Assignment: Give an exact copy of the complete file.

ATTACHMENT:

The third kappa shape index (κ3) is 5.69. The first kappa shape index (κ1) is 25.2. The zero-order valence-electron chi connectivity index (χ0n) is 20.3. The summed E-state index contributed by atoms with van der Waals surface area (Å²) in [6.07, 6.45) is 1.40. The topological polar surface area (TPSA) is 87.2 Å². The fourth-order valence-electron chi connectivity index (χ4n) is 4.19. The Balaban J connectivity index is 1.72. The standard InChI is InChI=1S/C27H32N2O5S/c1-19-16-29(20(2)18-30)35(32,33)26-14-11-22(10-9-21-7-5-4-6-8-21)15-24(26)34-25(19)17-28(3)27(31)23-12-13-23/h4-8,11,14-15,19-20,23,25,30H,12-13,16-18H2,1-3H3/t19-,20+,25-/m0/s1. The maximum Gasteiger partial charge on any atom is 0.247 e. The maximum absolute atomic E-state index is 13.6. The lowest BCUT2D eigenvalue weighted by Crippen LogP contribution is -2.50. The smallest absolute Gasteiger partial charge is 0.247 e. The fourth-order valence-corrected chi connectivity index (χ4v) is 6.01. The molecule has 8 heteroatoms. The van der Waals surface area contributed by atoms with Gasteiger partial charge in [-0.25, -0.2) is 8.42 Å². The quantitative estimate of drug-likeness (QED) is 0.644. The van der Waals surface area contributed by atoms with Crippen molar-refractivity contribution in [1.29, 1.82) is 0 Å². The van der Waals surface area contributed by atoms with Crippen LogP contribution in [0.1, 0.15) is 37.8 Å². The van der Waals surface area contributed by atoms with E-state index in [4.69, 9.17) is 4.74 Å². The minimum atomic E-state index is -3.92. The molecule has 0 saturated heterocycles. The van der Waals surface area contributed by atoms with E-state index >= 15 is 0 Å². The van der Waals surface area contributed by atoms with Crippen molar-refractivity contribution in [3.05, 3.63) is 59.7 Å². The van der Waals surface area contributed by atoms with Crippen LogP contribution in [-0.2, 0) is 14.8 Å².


The third kappa shape index (κ3) is 5.69. The first kappa shape index (κ1) is 25.2. The zero-order valence-electron chi connectivity index (χ0n) is 20.3. The summed E-state index contributed by atoms with van der Waals surface area (Å²) in [6.07, 6.45) is 1.40. The topological polar surface area (TPSA) is 87.2 Å². The fourth-order valence-electron chi connectivity index (χ4n) is 4.19. The Balaban J connectivity index is 1.72. The standard InChI is InChI=1S/C27H32N2O5S/c1-19-16-29(20(2)18-30)35(32,33)26-14-11-22(10-9-21-7-5-4-6-8-21)15-24(26)34-25(19)17-28(3)27(31)23-12-13-23/h4-8,11,14-15,19-20,23,25,30H,12-13,16-18H2,1-3H3/t19-,20+,25-/m0/s1. The maximum Gasteiger partial charge on any atom is 0.247 e. The maximum absolute atomic E-state index is 13.6. The lowest BCUT2D eigenvalue weighted by Crippen LogP contribution is -2.50. The smallest absolute Gasteiger partial charge is 0.247 e. The fourth-order valence-corrected chi connectivity index (χ4v) is 6.01. The molecule has 8 heteroatoms. The van der Waals surface area contributed by atoms with Gasteiger partial charge in [-0.25, -0.2) is 8.42 Å². The quantitative estimate of drug-likeness (QED) is 0.644. The van der Waals surface area contributed by atoms with Crippen molar-refractivity contribution in [1.29, 1.82) is 0 Å². The van der Waals surface area contributed by atoms with Crippen LogP contribution in [0.1, 0.15) is 37.8 Å². The van der Waals surface area contributed by atoms with E-state index in [4.69, 9.17) is 4.74 Å². The minimum atomic E-state index is -3.92. The molecule has 0 saturated heterocycles. The van der Waals surface area contributed by atoms with E-state index >= 15 is 0 Å². The van der Waals surface area contributed by atoms with Crippen molar-refractivity contribution in [3.05, 3.63) is 59.7 Å². The van der Waals surface area contributed by atoms with Crippen LogP contribution in [-0.2, 0) is 14.8 Å².